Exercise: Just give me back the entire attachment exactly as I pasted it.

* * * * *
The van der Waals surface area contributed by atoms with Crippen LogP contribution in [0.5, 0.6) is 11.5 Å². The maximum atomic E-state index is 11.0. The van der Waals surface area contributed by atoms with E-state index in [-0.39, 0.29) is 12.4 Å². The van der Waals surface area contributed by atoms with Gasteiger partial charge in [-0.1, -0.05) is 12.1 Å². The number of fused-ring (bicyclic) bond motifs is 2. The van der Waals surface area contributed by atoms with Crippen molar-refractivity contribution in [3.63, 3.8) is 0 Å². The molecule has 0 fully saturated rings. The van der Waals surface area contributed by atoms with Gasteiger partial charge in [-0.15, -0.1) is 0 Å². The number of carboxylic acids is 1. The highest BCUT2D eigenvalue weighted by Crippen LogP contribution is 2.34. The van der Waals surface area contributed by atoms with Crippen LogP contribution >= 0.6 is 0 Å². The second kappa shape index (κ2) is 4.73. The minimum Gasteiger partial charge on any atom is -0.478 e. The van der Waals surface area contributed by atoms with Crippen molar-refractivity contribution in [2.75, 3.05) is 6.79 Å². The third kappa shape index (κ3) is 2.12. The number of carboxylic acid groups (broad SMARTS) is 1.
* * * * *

The van der Waals surface area contributed by atoms with Crippen LogP contribution in [0.5, 0.6) is 11.5 Å². The maximum atomic E-state index is 11.0. The van der Waals surface area contributed by atoms with E-state index in [-0.39, 0.29) is 12.4 Å². The van der Waals surface area contributed by atoms with Gasteiger partial charge in [-0.1, -0.05) is 12.1 Å². The number of fused-ring (bicyclic) bond motifs is 2. The van der Waals surface area contributed by atoms with Crippen molar-refractivity contribution in [3.63, 3.8) is 0 Å². The molecule has 0 fully saturated rings. The van der Waals surface area contributed by atoms with Gasteiger partial charge in [-0.15, -0.1) is 0 Å². The number of carboxylic acids is 1. The highest BCUT2D eigenvalue weighted by Crippen LogP contribution is 2.34. The van der Waals surface area contributed by atoms with Crippen LogP contribution >= 0.6 is 0 Å². The second kappa shape index (κ2) is 4.73. The minimum Gasteiger partial charge on any atom is -0.478 e. The van der Waals surface area contributed by atoms with Crippen molar-refractivity contribution in [2.75, 3.05) is 6.79 Å². The third kappa shape index (κ3) is 2.12. The number of carboxylic acid groups (broad SMARTS) is 1.